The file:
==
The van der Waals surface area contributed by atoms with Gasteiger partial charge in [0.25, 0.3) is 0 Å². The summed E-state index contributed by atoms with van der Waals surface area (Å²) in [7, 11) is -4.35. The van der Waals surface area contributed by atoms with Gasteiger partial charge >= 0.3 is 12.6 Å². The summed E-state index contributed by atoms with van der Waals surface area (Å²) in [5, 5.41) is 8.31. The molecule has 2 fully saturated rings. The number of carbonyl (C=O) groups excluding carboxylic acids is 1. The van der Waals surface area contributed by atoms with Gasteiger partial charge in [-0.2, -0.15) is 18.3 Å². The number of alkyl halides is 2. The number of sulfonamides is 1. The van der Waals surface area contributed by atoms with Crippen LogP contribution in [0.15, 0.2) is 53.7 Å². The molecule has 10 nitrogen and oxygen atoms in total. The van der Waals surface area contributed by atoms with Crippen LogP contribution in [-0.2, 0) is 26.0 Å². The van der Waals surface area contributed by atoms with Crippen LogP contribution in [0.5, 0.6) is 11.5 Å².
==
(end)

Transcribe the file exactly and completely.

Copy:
The van der Waals surface area contributed by atoms with Gasteiger partial charge in [0.25, 0.3) is 0 Å². The summed E-state index contributed by atoms with van der Waals surface area (Å²) in [7, 11) is -4.35. The van der Waals surface area contributed by atoms with Gasteiger partial charge >= 0.3 is 12.6 Å². The summed E-state index contributed by atoms with van der Waals surface area (Å²) in [5, 5.41) is 8.31. The molecule has 2 fully saturated rings. The number of carbonyl (C=O) groups excluding carboxylic acids is 1. The van der Waals surface area contributed by atoms with Gasteiger partial charge in [-0.2, -0.15) is 18.3 Å². The number of alkyl halides is 2. The number of sulfonamides is 1. The van der Waals surface area contributed by atoms with Crippen LogP contribution in [0.15, 0.2) is 53.7 Å². The molecule has 10 nitrogen and oxygen atoms in total. The van der Waals surface area contributed by atoms with Crippen LogP contribution in [-0.2, 0) is 26.0 Å². The van der Waals surface area contributed by atoms with Crippen LogP contribution in [0.5, 0.6) is 11.5 Å².